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Bridewell Prison Gallery

Available as Prints and Gift Items

Choose from 8 pictures in our Bridewell Prison collection for your Wall Art or Photo Gift. All professionally made for Quick Shipping.


Bridewell as Rebuilt after the Fire, from an old print, (1897). Creator: Unknown
Bridewell as Rebuilt after the Fire, from an old print, (1897). Creator: Unknown
Full Range of Prints and Gifts in Stock
Fleet Street, The Temple, Etc. From a Map of London, Published 1720, (1897)
Fleet Street, The Temple, Etc. From a Map of London, Published 1720, (1897)
Full Range of Prints and Gifts in Stock
Bridewell in 1666, (1897). Creator: Unknown
Bridewell in 1666, (1897). Creator: Unknown
Full Range of Prints and Gifts in Stock
East End of the Bridewell, and Jail Governors House, Edinburgh, 1829. Artist: William Tombleson
East End of the Bridewell, and Jail Governors House, Edinburgh, 1829. Artist: William Tombleson
Full Range of Prints and Gifts in Stock
In Bridewell beating hemp, plate IV of The Harlots Progress, 1833.Artist: S Davenport
In Bridewell beating hemp, plate IV of The Harlots Progress, 1833.Artist: S Davenport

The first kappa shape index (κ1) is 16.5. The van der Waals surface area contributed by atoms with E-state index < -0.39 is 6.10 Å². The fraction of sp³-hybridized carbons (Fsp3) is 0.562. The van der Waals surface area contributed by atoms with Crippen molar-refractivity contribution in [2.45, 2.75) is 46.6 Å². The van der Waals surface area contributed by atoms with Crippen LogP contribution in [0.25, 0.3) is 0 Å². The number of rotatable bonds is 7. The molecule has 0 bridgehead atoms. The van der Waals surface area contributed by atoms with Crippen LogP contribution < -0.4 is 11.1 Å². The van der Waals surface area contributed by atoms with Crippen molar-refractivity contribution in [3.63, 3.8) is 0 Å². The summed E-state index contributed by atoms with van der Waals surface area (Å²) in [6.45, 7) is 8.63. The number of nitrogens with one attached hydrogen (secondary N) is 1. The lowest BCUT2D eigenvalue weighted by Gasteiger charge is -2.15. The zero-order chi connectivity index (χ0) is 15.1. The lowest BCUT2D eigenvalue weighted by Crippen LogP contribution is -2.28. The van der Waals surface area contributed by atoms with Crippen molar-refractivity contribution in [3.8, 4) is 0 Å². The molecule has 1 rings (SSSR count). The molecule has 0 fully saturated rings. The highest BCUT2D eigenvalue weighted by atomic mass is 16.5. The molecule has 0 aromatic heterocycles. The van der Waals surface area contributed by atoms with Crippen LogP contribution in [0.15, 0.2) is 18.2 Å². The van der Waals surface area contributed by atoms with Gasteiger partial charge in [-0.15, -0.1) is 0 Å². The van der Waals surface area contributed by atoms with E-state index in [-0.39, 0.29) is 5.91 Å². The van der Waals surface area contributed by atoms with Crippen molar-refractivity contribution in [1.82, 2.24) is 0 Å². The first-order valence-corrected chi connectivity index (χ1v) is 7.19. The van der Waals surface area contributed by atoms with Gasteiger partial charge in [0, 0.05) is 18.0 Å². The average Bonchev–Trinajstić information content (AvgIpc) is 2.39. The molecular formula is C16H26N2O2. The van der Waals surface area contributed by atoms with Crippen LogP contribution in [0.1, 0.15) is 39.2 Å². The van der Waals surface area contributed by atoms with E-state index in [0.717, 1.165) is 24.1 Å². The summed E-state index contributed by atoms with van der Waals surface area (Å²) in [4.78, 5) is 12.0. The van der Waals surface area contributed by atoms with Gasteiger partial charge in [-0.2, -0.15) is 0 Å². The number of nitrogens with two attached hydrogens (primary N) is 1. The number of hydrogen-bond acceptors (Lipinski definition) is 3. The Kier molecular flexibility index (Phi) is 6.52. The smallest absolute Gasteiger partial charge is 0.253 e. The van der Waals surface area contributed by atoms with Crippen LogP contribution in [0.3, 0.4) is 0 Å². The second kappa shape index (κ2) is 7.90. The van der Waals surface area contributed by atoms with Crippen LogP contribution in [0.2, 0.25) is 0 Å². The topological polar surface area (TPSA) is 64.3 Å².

Full Range of Prints and Gifts in Stock
Map of London featuring Whitefriars, 1682 (1930).Artist: Morden & Lea
Map of London featuring Whitefriars, 1682 (1930).Artist: Morden & Lea
Full Range of Prints and Gifts in Stock
A Harlot's Progress, Plate 5, April 1732. Creator: William Hogarth
A Harlot's Progress, Plate 5, April 1732. Creator: William Hogarth
Full Range of Prints and Gifts in Stock
A Harlot's Progress, Plate 4, April 1732. Creator: William Hogarth
A Harlot's Progress, Plate 4, April 1732. Creator: William Hogarth
Full Range of Prints and Gifts in Stock
Bridewell as Rebuilt after the Fire, from an old print, (1897). Creator: Unknown Featured Image

Bridewell as Rebuilt after the Fire, from an old print, (1897). Creator: Unknown

Bridewell as Rebuilt after the Fire, from an old print, (1897). View of Bridewell as it was during the 18th century. Bridewell Palace, on the banks of the Fleet River between Fleet Street and the River Thames, was built as the main London residence of King Henry VIII. Most of the palace was destroyed in the Great Fire of London, and rebuilt in 1666-1667. It was variously an orphanage, place of correction for wayward women, prison, school and a poorhouse. It was closed in 1855. From Old and New London, Volume I, by Walter Thornbury. [Cassell and Company, Limited, London, Paris & Melbourne, 1897]

© The Print Collector / Heritage-Images